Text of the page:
Is Donald J. Trump anti-gun rights? Some might say “yes,” because the president has joined with Senator Lindsey Graham (R-SC) to support “red-flag” laws that allow government agents to take guns temporarily from those deemed too dangerous or unfit to possess a weapon. Such laws may be a major threat to the Second Amendment unless great care is taken to ensure due process is observed strictly and fully.
“Graham, in a statement, said he has reached a deal with Sen. Richard Blumenthal (D-CT) on a bill that would start a federal grant program to help and encourage states to create ‘”red flag” protection order’ laws, which are meant to make it easier for law enforcement to identify mentally ill people who should be banned from purchasing guns.”
Trump announced his support for the red-flag laws from the White House on Aug. 5, stating that “those judged to pose a great risk to public safety (should) not have access to firearms and that if they do, those firearms can be taken through rapid due process.”
Robust and Rapid Due Process
Graham outlined how the government will fund the program:
“’These grants will be given to law enforcement so they can hire and consult with mental health professionals to better determine which cases need to be acted upon,’ Graham said in a statement. ‘This grant program also requires robust due process and judicial review. It does allow for quick action.’”
There was no associated language for the legislation released, so we are left to wonder what these “robust” due process protections look like. Will any of the grant money go to lawyers who can defend those threatened with revocation of their rights and seizure of their property? From what we know so far about the red-flag procedure, it seems one-sided and not mindful of due process.
So far, 17 states have these laws. Colorado is the most recent state to enact one, April of this year. This law allows family members, roommates, romantic partners, and others, along with police, to seek a temporary order of a week’s duration without notice to the person whose gun rights are being abridged (respondent). If the order is issued, the subject cannot touch a gun or even be near one. Then a hearing is held with notice requirements at which a year-long revocation is ruled on.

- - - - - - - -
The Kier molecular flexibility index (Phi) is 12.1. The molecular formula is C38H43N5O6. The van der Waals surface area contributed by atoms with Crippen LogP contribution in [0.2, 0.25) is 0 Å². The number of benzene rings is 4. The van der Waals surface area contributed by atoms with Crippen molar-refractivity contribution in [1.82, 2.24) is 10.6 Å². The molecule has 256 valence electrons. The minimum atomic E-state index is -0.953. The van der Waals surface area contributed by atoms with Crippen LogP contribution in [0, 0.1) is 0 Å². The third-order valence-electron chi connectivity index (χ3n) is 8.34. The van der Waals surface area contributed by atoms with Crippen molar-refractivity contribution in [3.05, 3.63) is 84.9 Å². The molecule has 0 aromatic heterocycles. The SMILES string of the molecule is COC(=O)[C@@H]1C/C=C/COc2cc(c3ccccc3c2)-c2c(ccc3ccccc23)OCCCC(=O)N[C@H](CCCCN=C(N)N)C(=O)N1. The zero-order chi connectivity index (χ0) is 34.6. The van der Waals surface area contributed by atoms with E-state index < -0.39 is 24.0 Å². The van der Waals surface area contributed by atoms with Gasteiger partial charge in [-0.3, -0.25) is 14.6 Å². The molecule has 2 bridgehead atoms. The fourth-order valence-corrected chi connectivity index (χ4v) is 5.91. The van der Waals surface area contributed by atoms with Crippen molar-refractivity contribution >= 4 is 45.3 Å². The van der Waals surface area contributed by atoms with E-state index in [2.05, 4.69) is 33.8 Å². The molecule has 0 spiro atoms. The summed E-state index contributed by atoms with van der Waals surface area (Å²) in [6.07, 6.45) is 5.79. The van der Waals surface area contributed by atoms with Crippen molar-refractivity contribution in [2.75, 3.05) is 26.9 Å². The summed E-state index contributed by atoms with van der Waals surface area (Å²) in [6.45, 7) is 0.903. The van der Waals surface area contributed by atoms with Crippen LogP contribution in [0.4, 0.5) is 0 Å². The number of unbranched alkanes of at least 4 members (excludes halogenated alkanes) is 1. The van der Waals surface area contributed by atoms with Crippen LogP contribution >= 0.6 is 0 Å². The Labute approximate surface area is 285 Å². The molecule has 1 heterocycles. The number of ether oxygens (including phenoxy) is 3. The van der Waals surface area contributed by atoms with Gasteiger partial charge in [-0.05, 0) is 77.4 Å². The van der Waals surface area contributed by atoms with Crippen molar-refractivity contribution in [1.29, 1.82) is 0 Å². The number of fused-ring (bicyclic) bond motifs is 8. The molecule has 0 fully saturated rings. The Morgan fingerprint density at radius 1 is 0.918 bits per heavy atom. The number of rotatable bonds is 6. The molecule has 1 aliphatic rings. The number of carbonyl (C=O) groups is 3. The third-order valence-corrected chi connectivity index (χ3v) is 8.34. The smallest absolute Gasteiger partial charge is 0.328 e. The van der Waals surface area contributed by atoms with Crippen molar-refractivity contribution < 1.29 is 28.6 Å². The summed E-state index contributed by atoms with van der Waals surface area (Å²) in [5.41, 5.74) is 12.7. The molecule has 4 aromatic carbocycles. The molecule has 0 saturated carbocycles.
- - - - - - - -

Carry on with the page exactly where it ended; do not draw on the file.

Historically, such fundamental rights as those guaranteed under the Second Amendment cannot be curtailed without a criminal indictment or civil commitment. But in red-flag cases, where are the basic protections for the accused? These are not criminal proceedings, so there is no taxpayer-funded lawyer present as prescribed in the Miranda rights. If “rapid due process” means you can rapidly call a lawyer and bear the burden of attorney’s fees, quite a few of the accused may be priced out of the market.
To remedy this unfair situation, red-flag laws should guarantee a taxpayer-funded attorney, from the first hearing through the last, to argue for the rights of the respondent. They also should include provisions for safe storage and rapid return of firearms and licenses of those whose orders were denied. Finally, some extra penalty should be levied against those who falsely or maliciously use such an order to gain leverage in other proceedings, such as in family court, or simply to punish someone out of spite or anger. That kind of fraud would undercut the effectiveness of red-flag laws.
In the absence of guaranteeing the accused a fighting chance, red-flag laws are an assault on the Second Amendment.
Ben Franklin said, “[t]hose who would give up essential Liberty, to purchase a little temporary Safety, deserve neither Liberty nor Safety.” And, I would add, they will lose both.